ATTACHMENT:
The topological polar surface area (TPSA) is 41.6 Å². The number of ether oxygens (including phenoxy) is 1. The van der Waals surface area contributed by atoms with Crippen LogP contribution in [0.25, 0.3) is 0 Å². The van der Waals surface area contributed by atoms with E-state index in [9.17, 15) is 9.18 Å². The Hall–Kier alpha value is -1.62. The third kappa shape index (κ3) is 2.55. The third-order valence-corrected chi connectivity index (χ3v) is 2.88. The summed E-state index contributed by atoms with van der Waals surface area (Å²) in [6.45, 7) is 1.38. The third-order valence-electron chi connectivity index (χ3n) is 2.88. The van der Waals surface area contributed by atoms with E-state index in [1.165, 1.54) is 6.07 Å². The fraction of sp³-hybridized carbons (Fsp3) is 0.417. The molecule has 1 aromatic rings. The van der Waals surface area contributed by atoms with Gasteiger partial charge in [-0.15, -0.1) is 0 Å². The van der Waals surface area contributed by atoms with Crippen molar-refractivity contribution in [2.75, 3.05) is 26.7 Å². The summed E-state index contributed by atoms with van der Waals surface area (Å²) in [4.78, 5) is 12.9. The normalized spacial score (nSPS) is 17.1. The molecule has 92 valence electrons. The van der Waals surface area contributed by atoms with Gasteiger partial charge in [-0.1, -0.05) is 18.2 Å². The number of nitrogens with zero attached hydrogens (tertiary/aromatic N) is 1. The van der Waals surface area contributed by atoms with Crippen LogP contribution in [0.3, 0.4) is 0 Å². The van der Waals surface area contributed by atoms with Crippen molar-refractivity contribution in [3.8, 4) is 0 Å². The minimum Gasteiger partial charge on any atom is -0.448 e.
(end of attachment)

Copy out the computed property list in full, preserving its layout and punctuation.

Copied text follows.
The topological polar surface area (TPSA) is 41.6 Å². The number of ether oxygens (including phenoxy) is 1. The van der Waals surface area contributed by atoms with Crippen LogP contribution in [0.25, 0.3) is 0 Å². The van der Waals surface area contributed by atoms with E-state index in [9.17, 15) is 9.18 Å². The Hall–Kier alpha value is -1.62. The third kappa shape index (κ3) is 2.55. The third-order valence-corrected chi connectivity index (χ3v) is 2.88. The summed E-state index contributed by atoms with van der Waals surface area (Å²) in [6.45, 7) is 1.38. The third-order valence-electron chi connectivity index (χ3n) is 2.88. The van der Waals surface area contributed by atoms with E-state index in [1.165, 1.54) is 6.07 Å². The fraction of sp³-hybridized carbons (Fsp3) is 0.417. The molecule has 1 aromatic rings. The van der Waals surface area contributed by atoms with Gasteiger partial charge in [-0.15, -0.1) is 0 Å². The van der Waals surface area contributed by atoms with Crippen molar-refractivity contribution in [2.75, 3.05) is 26.7 Å². The summed E-state index contributed by atoms with van der Waals surface area (Å²) in [4.78, 5) is 12.9. The normalized spacial score (nSPS) is 17.1. The molecule has 92 valence electrons. The van der Waals surface area contributed by atoms with Gasteiger partial charge in [-0.1, -0.05) is 18.2 Å². The number of nitrogens with zero attached hydrogens (tertiary/aromatic N) is 1. The van der Waals surface area contributed by atoms with Crippen LogP contribution in [0.3, 0.4) is 0 Å². The van der Waals surface area contributed by atoms with Crippen molar-refractivity contribution in [3.8, 4) is 0 Å². The minimum Gasteiger partial charge on any atom is -0.448 e.